Giving and Recieving: Should We Always Get What We Don't Pay For?
By rebeccalev on March 12, 2009
I initially published this post on May 30, 2008.
Given the new move by Point2Agent to charge for their free websites and
Active Rain now charging for outside blogs and some upgraded features,
along with the fact that Internet companies are still trying to
monetize their offerings, I felt this post would be worth a second view.
The Internet, Welfare, and the Age of Entitlement
Driving home tonight these lyrics from a local pop station pumped through my car's speakers:
"I know you and you know me cash rules everything around me. Say dolla dolla bill y'all, dolla dolla bill y'all."
I'm not down with thug songs but these words ring true. Dolla
bills don't rule my world, but they give me the freedom to create my
own corner of the world. The freedom to live in a house I choose, in a
neighborhood I choose, in a city I choose. The ability to have those
frivolities like gas, electricity, a car, health insurance, food,
They give me the freedom to take a break once in a while by vacationing Oceanside.
The Internet has become a land of free lunches.
Blog, get socially connected, use a new tool or widget, watch a video,
or attend a webinar. It's Free. I can't think of many things I pay for
now on the Internet, much of what I use doesn't come with a big price
tag, and if there is one, it's negligible.
Somehow, I don't think that the Internet as it's
grown from its infancy was meant to evolve this way. I have a hard time
wrapping my head around entrepreneurs yearning to remain philanthropic
Internet evangelists. Internet fans have learned to become staunch
advocates of the free wares at the Internet fair.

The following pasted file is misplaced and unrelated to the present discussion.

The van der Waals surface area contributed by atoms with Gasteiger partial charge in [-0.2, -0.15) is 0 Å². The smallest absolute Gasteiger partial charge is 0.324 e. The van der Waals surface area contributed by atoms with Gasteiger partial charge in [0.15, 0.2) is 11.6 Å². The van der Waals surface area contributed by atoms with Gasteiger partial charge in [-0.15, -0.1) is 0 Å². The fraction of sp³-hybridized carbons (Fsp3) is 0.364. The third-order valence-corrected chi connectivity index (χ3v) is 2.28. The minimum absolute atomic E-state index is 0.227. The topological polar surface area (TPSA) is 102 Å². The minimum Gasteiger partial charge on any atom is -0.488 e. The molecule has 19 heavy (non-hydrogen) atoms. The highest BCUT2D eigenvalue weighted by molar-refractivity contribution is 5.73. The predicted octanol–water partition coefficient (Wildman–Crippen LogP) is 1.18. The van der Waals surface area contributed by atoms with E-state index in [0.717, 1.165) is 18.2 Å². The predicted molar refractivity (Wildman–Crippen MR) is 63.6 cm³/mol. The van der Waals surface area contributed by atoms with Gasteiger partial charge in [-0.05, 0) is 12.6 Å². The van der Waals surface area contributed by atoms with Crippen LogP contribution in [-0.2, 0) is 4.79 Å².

The eyes of Internet fans have been trained to ignore the advertisements mixed among the transparency.
A blatant decree of valuable goods for sale does
nothing but get the backs up of otherwise loyal fans with a war cry of
"Hell no, we won't pay, we can leave here any day".
And so now even MySpace searches to find a revenue model that will grow.
Is the Internet stuck in a vicious cycle?
Are we creating junkies by getting them hooked on
"Free" without providing them with a viable rehab? The junkies will
pass down their habits to their friends, their loved ones, and their
future offspring. The addiction of free will continue unless a
widespread intervention occurs.
Who can afford to live for free?
At some point it's inevitable that service will be sacrificed in the pursuit
of rampant freedom on the Internet. Businesses will pull out their
cyber aging hair in frustration when they are unable to convert their
evangelists to paying customers. The love lust of Internet lover's
souls will start to twang like the ballad of a broken hearted country
The Internet will become a vehicle of disenchantment.
There's a lesson to be learned by listening to the woes of Internet entrepreneurs. Be
careful of what methods you choose to attract clients. As a marketer, a
salesperson, and a real estate consultant be smart with your
- Seek clients who value your advice and feel it's worth the price tag you command.
- Work daily on attributes that focus on your self-worth.
- Know that money is the beginning, middle and end game for your business.
This is the way you need to roll.
In every generation, you will find clients who value high touch service above all and will pay for the freedom it affords them.
There are prospects you will encounter who will
want the drive-thru fast food prices expecting to get the 5 star meal.
They will threaten to go down the street to your competition if you
don't give them what they want.
Don't go the way of the dodo bird by falling into tainted love with the age of entitlement.
Since I wrote this post I have abandoned some of my Internet junkie habits and paid for some Internet goods. Here are a few things I am paying for willingly,
What do you pay for or are you a full fledged freebie Internet junkie? Please share by commenting below.
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